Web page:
Silverstein is confident WTC verdict will stick.
"Everybody will agree that this case was thoroughly debated and that every angle was examined," said the source, who asked to remain unnamed. "The jury took its time here to make its decision, combing carefully over all the arguments made, and so it seems unlikely that a court would see that this case needs to be retried or that a different verdict could have been reached. This case yielded a definitive decision."
While the trial's verdict doubled the insurers' exposure, according to the insurers it did not guarantee in itself that a doubled payout would be awarded. A spokesperson at Allianz, one of the insurers who had a policy with Silverstein worth up to about $500 million, indicated that regardless of the possibilities of a successful appeal, an upcoming appraisal process could determine that what is actually owed and wouldn't necessarily award Silverstein the full $2.2 billion verdict.
It is up to a three party appraisal process to determine the value of the towers and whether it is necessary to award the maximal value of the insurance policy to the policyholder.
Comprising the three are appraisers representing the policyholder and appraisers representing the insurer as well as a court appointed mediator.
Although in such court ordered appraisals, the opposing sides often differ in their valuation of the property in question, a well-known city appraiser who has done valuation work for the WTC and consequently asked to remain unnamed, said that it is highly unlikely Silverstein won't collect the full $2.2 billion amount.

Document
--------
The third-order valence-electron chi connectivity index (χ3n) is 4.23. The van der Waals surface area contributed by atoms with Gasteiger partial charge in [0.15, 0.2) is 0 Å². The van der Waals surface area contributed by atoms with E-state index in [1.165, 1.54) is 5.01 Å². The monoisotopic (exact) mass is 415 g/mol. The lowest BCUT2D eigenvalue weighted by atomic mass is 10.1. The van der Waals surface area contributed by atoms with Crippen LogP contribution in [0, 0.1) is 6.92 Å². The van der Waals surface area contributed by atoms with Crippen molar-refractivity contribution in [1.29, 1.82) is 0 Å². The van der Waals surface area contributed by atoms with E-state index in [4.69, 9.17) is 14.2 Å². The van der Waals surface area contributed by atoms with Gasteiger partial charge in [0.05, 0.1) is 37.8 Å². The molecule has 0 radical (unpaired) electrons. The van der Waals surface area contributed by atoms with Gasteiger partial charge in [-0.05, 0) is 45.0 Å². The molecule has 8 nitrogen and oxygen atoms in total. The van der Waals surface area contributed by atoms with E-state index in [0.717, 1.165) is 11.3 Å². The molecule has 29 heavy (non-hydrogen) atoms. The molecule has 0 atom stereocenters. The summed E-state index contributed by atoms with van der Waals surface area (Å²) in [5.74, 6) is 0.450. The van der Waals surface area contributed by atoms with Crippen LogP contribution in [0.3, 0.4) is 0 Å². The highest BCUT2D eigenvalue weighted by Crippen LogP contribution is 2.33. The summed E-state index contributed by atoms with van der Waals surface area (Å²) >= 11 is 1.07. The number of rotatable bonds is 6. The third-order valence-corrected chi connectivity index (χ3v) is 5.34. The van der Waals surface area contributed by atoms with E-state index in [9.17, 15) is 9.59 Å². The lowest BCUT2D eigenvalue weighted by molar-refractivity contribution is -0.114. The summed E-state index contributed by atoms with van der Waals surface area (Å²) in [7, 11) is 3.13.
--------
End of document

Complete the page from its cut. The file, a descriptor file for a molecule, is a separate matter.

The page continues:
"The two World Trade Center towers were roughly $6 billion combined," the appraiser said. "There's no way in my mind that the appraisal process could lessen the insurance company's payout when the value of the destroyed property is that high.
Silverstein will easily get the $2.2 billion. If the insurers think they are going to get off with a lesser amount in the appraising process they're in for a surprise."
The victory brings Silverstein's total insurance payout to roughly $4.6 billion, less than the $7 billion he was originally seeking but greater than the $3.5 billion single occurrence payout the insurers were hoping to defend.
Unlike the first trial, which determined solely if a group of WTC insurers used Willis Property forms in their underwriting of the Twin Towers, the second trial focused on whether the terrorist attacks of 9/11 constituted one occurrence of two. Because it is typically too expensive to individually insure each property in a portfolio of assets, building owners will insure a group of buildings under one policy.
Under this kind of policy, regardless of how much damage a single occurrence, such as a storm, might wreak on multiple properties, the insurers are only responsible for one payout. If two occurrences cause two instances of damage however, the insurers are then responsible for double the payout.
Although in the recent trial, the insurers' lawyers contended that the events of 9/11 represented a single coordinated attack, and therefore one occurrence, Silverstein's attorneys produced pivotal testimony from Frank Teterus, an executive at Industrial Risk Insurers.
Teterus cited an incident where the some storm twice passed over certain areas and caused two separate incidences of damage, but was treated as two occurrences by insurance companies because it favored a lesser payout because two occurrences doubled the policyholders' deductibles.
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|Title Annotation:||Larry Silverstein's case on insurance industry|
|Publication:||Real Estate Weekly|
|Date:||Dec 15, 2004|
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